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Digital humanities project conveys stories of colonial settlement and Indigenous resistance in northwestern Ontario

Story Nations shares one missionary’s journey but holds contemporary relevance

Photo of Pamela Klassen and 6 students in Rainy River -- standing in front of the river

Pamela Klassen (far right) with the 2015 Story Nations team. Photo courtesy of Pamela Klassen.

In 1898, an Anglican missionary in Toronto set out for the Rainy River region on the Ontario-Minnesota border. Almost 120 years later, his diary tells a bigger story than he ever imagined, thanks to the Rainy River First Nations and Faculty of Arts & Science students.

In collaboration with the the Kay-Nah-Chi-Wah-Nung Historical Centre run by the Rainy River First Nations, Professor Pamela Klassen of the Department for the Study of Religion, and a group of student researchers, are creating an interactive website chronicling the journey, and setting it in the context of nation-to-nation relationships in Canada today.

The Story Nations project weaves images, episodic stories as well as historical and contemporary context to draw a line from the early days of interaction between the Ojibwe, missionaries and settlers, to modern day issues such as industrial pollution and Indigenous sovereignty that still shape the region.

The project’s centrepiece is the diary Frederick Du Vernet kept of his two-week visit in 1898, which unwittingly foreshadows early signs of environmental degradation by loggers and miners while revealing a mix of hostility and respect between Indigenous peoples and settlers.

Photo of Frederick Herbert Du Vernet standing in front of a pile of logs in front of a house

Frederick Du Vernet. Photo courtesy of the Prince Rupert City & Regional Archives.

“It transcends the genre of the diary as a reflection of just one individual’s experience, and speaks to this much broader interaction,” says Keith Garrett, a third-year economics and history student who re-organized the diary as a series of online chapters.

“I don’t think of it so much as a diary as a collection of stories that all take place within this Rainy River world. The diary has literary flair, populated by larger-than-life characters, says Garrett.

“People can go on the website and read a single episode and immediately get a sense of what the diary is about.”

Morgan Preston, a fourth-year history specialist, researched and catalogued more than 500 images spanning pictures from the 1800s to the present day.  The line from the past to the present was clear, she says. Getting permission to use the images and showing respect for the people and land they document was the foremost objective.

“This was not an ethnographic exercise,” says Preston. “We’re not going in as outsiders trying to catalogue this culture. The people described in Du Vernet’s diary are a community that is still there, still telling their stories.”

Photo of the Rainy River

The Rainy River region on the Ontario-Minnesota border.

While Du Vernet admitted to feeling a sort of reverence while witnessing Ojibwe ceremonies, his diary is also peppered with references to the “heathens” he had come to convert. The same arrogance was displayed by Christian settlers, who felt their God had given them dominion over the water and land that were so important to Indigenous ways of life.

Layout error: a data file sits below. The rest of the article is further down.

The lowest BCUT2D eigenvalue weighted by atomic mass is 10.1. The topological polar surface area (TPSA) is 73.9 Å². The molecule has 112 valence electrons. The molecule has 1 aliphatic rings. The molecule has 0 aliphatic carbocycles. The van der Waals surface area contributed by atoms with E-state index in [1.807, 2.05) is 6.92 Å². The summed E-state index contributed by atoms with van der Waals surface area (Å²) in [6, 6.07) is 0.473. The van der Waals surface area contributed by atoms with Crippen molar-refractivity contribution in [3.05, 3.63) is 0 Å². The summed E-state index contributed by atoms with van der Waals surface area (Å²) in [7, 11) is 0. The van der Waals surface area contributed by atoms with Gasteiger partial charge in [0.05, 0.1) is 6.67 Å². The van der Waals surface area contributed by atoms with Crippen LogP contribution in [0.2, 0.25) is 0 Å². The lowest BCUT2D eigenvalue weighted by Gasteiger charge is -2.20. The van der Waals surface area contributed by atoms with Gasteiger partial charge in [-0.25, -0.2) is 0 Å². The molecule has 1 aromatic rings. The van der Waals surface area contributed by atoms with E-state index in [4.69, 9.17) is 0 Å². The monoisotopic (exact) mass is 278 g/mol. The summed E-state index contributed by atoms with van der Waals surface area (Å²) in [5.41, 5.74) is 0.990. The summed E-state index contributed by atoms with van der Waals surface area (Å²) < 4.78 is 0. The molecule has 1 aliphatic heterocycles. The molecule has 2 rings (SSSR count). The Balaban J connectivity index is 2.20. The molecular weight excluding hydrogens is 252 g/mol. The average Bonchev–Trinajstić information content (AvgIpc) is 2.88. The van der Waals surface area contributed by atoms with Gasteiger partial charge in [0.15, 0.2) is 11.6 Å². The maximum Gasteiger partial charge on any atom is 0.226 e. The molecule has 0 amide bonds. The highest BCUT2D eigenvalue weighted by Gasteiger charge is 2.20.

Within a few decades of Du Vernet’s visit, sawmill dams, overfishing and pollution had led to the collapse of the local fishery that was vital to the region’s Indigenous population, says Nancy Xue, a fourth-year political science and environmental studies student.

Today’s headlines about the drinking water crisis and mercury poisoning on First Nations’ lands underscore how Indigenous people have been bearing the brunt of industrialization since Du Vernet’s time.

“It all ties in with contemporary issues around environmental degradation for First Nations peoples,” says Xue.

Klassen sees the research as a collaborative project that works with the goals of the Kay-Nah-Chi-Wah-Nung Historical Centre and shares the story more broadly through a digital format.

“It’s a ‘conventional’ research project, just disseminated through unconventional means,” says Klassen, who notes that digital storytelling is becoming increasingly important for historical research.

“Bringing the diary to life in a digital form is important both for what the process has helped us see as researchers, and for the stories it helps us tell to the wider public.” The diary is also the focus of one of the chapters of Klassen’s book, The Story of Radio Mind: A Missionary’s Journey on Indian Land, forthcoming from University of Chicago Press in 2018.

With your sharp critical thinking skills you can spot logic lapses and errors in public discourse. See 10 more reasons!The Story Nations project began several years ago under the Faculty of Arts & Science Research Opportunity Program and Research Excursions Program and is now supported by the STEP Forward program in the Faculty of Arts & Science.  All three programs emphasize engaging undergraduate students in research and others forms of experiential learning. Many of Klassen’s graduate and undergraduate students have been intimately involved in the project along the way, including on visits to the Kay-Nah-Chi-Wah-Nung Historical Centre.

The plan is to launch the website in the fall, including a digital edition of the diary.